This dissertation retrieves the fundamental theology of Spanish (Basque) philosopher, Xavier Zubiri (1898–1983). Zubiri radically revises the responses of phenomenology and classical metaphysics to the persistent Western dualism between sense and understanding. Rather than focus upon the structure of consciousness or the intelligibility of being, he reduces things to the sheer, physical power of reality, and its actualization through human intellection. Providing a novel account of the human in terms of what he calls sentient intelligence, he also overcomes the modern dualism between nature and person. For Zubiri, the human uniquely searches and tests its conditioned freedom, i.e., its relative absoluteness. He calls this fundamental depth dimension of human reality “theologal,” and identifies the absolutely absolute as “God.”
To present Zubiri’s original systematics, which critically revises the categories of substance and causality, attention to his lexical apparatus is necessary—analyzing terms such as formality, fundamentality, problematicity, religation, respectivity, and substantivity. Also, the Spanish language uniquely makes possible a distinction in “being” through two words, ser and estar, which receives attention. Beyond linguistic usage, Zubiri exhibits distinctively Spanish characteristics of thought, which contemporary portraits of Western philosophy and theology have tended to overlook. In particular, he revises the Spanish brand of existentialism found in his teacher then colleague, José Ortega y Gasset. To show furthermore the purchase of Zubirian thought, two other critical comparisons are made—with John Zizioulas, an influential dialogue partner for Western theology, and his relational ontology; and with Maurice Blondel, a major inspiration behind the changes in conciliar era theology, and his actional account of the infinite.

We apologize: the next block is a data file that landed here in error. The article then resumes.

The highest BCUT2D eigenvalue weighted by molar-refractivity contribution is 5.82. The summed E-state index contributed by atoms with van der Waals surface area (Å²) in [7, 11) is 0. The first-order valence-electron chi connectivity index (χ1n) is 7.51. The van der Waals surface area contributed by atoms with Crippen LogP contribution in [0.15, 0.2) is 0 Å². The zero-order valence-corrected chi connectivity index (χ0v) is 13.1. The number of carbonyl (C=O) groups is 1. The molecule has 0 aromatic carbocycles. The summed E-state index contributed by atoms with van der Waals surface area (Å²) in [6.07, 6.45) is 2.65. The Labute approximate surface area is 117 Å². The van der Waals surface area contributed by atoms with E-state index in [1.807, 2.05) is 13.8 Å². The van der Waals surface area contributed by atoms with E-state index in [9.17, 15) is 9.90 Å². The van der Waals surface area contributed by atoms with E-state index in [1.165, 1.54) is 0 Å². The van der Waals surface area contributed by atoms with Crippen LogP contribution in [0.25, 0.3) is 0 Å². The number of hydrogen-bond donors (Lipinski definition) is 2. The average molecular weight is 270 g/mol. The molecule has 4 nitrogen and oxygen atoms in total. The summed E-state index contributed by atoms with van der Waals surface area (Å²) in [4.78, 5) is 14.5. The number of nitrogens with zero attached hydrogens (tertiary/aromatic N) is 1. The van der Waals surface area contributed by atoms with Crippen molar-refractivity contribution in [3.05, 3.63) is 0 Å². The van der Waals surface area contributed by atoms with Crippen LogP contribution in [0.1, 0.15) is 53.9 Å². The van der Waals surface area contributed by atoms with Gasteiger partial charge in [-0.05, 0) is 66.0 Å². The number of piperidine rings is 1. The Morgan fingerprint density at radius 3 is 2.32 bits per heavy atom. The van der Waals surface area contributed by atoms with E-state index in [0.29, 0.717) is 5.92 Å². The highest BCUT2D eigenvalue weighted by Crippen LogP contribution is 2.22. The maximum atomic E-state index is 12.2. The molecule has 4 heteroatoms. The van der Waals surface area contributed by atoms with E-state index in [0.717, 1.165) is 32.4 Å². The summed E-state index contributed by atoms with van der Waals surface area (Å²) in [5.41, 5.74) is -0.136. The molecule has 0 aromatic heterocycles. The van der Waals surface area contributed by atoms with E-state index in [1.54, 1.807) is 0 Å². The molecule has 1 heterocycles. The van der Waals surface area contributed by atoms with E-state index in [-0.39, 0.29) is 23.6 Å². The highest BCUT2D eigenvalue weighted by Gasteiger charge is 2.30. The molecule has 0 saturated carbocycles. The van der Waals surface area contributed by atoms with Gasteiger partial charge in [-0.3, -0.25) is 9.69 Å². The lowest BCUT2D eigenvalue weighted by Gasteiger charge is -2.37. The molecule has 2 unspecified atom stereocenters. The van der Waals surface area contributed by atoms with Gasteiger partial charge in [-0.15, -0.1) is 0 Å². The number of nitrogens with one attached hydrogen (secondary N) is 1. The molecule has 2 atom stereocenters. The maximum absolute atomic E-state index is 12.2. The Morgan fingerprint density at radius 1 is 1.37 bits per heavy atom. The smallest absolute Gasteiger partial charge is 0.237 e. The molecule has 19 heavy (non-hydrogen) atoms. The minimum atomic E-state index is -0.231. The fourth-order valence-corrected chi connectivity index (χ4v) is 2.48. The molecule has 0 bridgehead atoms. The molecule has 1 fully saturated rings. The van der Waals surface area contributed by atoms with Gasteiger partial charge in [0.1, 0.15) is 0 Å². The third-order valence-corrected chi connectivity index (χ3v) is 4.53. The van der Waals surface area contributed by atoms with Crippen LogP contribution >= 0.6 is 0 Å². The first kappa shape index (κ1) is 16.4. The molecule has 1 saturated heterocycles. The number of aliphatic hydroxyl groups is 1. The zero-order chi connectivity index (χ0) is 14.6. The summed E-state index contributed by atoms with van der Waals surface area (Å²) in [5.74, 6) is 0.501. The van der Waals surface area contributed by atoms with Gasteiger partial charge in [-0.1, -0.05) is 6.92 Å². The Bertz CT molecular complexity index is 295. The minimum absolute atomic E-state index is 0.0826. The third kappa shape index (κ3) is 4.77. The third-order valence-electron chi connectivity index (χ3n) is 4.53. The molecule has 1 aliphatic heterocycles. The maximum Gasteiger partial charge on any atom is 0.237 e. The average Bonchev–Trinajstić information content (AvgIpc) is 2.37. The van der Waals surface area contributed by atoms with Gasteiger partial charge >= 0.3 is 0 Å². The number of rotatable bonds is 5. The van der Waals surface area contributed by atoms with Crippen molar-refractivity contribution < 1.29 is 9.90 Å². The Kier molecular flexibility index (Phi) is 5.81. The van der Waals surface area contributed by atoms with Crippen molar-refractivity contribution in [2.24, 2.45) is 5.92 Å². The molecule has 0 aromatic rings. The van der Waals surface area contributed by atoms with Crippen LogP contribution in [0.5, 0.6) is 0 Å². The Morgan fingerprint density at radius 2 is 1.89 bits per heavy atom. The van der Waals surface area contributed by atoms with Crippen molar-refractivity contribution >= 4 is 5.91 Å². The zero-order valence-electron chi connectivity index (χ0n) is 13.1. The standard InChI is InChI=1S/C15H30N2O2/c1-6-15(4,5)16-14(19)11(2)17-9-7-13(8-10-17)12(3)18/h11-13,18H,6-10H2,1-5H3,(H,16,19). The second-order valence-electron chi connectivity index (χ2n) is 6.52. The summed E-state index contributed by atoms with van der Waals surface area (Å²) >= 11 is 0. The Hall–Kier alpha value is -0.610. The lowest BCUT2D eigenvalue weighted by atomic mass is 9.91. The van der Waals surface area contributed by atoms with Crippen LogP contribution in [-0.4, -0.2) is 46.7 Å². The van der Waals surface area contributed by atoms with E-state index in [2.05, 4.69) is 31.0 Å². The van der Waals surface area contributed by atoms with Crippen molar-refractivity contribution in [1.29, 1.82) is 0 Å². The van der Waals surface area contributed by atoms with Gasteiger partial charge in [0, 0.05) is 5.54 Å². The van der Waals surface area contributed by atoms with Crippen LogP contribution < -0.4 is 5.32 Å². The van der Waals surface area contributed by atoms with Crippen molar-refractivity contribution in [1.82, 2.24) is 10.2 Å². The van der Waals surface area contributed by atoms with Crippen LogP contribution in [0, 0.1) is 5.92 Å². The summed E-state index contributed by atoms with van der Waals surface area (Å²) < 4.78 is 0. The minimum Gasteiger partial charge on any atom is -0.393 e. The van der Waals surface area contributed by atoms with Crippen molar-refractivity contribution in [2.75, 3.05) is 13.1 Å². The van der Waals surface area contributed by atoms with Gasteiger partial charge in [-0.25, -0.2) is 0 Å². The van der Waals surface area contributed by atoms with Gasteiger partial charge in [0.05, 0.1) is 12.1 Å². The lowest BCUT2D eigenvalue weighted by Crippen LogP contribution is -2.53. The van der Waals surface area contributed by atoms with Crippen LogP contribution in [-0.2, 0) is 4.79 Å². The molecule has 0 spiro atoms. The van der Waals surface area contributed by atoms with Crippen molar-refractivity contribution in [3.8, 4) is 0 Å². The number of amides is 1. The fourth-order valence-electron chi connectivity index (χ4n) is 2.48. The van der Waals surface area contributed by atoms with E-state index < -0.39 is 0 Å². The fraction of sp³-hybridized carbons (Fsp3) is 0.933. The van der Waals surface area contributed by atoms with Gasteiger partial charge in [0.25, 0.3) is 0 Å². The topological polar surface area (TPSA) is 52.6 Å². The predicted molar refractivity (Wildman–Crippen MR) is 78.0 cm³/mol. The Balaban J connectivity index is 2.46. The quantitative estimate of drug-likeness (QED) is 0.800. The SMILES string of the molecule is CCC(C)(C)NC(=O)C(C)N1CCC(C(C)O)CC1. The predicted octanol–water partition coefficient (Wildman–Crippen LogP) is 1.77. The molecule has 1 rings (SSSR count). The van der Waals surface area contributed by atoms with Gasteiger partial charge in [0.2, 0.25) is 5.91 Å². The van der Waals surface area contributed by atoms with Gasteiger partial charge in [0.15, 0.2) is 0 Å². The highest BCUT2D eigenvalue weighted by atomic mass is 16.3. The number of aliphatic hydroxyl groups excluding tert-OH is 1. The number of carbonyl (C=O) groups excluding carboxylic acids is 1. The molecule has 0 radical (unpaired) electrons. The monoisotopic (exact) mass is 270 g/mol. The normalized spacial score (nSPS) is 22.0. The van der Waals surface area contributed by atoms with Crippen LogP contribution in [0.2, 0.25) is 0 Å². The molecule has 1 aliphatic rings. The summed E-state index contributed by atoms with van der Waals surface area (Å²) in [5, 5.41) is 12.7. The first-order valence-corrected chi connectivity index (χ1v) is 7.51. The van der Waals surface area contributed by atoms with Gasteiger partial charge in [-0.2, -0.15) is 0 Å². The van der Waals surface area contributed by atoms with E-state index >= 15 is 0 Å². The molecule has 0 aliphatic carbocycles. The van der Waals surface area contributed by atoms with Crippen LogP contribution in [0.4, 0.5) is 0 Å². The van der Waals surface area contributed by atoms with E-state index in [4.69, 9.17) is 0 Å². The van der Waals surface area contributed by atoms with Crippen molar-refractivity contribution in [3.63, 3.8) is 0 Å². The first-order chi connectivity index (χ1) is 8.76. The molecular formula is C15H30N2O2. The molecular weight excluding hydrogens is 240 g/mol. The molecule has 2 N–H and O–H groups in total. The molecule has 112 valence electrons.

Crucially for theology, Zubiri provides a concrete and modern metaphysics of personal experience that is not at odds with reason. He identifies “experience” as a methodical mode of rational inquiry, such that experience is not reducible to sensation, cognition, or life; rather, it is the physical testing or probation of one’s own articulation of what reality most profoundly is. Human reality is constitutively the problem of God, and the experience of such is rationally probative. Articulate identification of this problematicity is fundamental to all further theological investigation.